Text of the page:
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Old 04-02-2011, 10:50 PM   #8
RFeldes
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Well Guys, I am overwhelmed by your "very detailed and extensive replies". Looks like a little homework is in order and I will have to sit down and make notes pertaining to your overwhelming and kind suggestions. My mind is spinning. We do have some time as I said we are liquidating and selling four homes and I suspect it will take about a year in this economy.

I think we are going to enjoy this group...

If any of you come through Lake Charles we have an old empty Semi storage Yard in the woods with power and Water, Semi paint booth, lol and restrooms. It is now empty, clean and lit at night and gated. Available free, better tham walmart.... I will have to take a trip there and make sure but I believe there is 50 Amp service out there. It is located in Westlake back by the River. Just not on it. Casinos nearby.

Thanks again for your taking the time to so kindly advise. I am sure we will have more questions as we prod along. Definitely Newell!!!
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Old 04-03-2011, 12:36 AM   #9
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Hi Ralph and Debbie,
These guys have pretty well covered the bases. Minor points that I might add:
Are you mechanically inclined? An older coach will require more tinkering but may be easier to work on.
How big do you need? Newer coaches less than 42' are rare. My first Newell was a 1978 35' 96" wide...easy to maneuver but we wanted a little more room. I was looking for a late 80's 40' when I found a deal on our current 45' 102" wide w/tag axle. It is larger than we need and camp-sites for the big-rigs are sometimes scarce.
Tires are very important. I would recommend that you get a tire expert to determine the date the tires were produced before you buy. A blowout on these rigs can be very dangerous and expensive. I've seen tires that look fine come apart because of age.
DRIVE SEVERAL different ones and be sure you are comfortable...especially if you are not used to driving a larger vehicle. There are times when you only have one opportunity to make that tight turn if your flat towing a car behind you and cannot back up.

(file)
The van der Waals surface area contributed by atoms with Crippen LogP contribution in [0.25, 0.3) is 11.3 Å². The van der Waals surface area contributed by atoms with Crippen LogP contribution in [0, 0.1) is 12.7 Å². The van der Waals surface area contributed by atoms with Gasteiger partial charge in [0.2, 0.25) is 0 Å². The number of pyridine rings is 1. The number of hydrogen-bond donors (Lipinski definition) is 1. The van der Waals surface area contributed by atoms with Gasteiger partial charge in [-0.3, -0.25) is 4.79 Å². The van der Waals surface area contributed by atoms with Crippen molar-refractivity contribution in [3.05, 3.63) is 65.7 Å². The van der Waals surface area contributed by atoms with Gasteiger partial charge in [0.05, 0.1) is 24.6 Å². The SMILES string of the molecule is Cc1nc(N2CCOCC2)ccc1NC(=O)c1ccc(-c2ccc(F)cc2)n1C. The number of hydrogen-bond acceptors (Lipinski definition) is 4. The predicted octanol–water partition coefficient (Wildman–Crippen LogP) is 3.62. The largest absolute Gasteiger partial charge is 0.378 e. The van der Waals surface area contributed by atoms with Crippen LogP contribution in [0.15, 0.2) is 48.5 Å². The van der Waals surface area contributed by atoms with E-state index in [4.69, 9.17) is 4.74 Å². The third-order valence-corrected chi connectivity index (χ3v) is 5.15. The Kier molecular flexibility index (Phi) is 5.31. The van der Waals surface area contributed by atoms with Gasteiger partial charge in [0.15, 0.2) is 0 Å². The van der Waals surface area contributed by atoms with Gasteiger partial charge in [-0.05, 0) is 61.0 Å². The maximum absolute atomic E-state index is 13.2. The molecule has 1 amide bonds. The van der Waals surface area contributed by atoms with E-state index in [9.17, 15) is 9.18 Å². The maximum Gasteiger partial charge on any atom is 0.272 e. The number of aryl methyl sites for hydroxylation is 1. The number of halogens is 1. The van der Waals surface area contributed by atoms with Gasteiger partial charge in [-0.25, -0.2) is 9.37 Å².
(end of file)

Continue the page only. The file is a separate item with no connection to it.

The coach you are looking at is beautiful...that was the vintage I was shopping for when I found our current '93. I like the classic style.
Stop in if you are in Indiana!

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Old 04-03-2011, 03:25 AM   #10
RFeldes
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Thank you "Hoosier" and the rest as I feel and want to address each post. We are getting ready to go to Austin and San Antonio this week for a one week restip. I will reply to each of your posts even on the road maybe honestly but will reply as you each took the time and I will also. I would guess mechanicaly I would be restricted to analog, motors, controllers, and such. I was a Navy Sub sailor and FBM Fire Control Systems Certificacion Petty officer/tech support which were both Analog/Digital. 8 years and got out honored and scared. Claustophobia, hence slides are a wish but not a pre-requisite, suck it up Ralph. I have dabbled in many things including Diagnostic Imaging since and that would be another story over a glass of wine. I believe I am competent, only in my mind, in the electrical/electronics end of a Newell I think i will with guidance from you guys get by. These big boys need big boys to play with Mechs. I'll jack it up but not ready to get under it. Unless...... I believe the tire rule is 4 years exposed to UV and if not dry rot hence change them and mileage well not sure about that. Your life "rides" on those. Thanks for your reply and I feel comfy here and would feel safe on the road with my "Backup" Thanks all.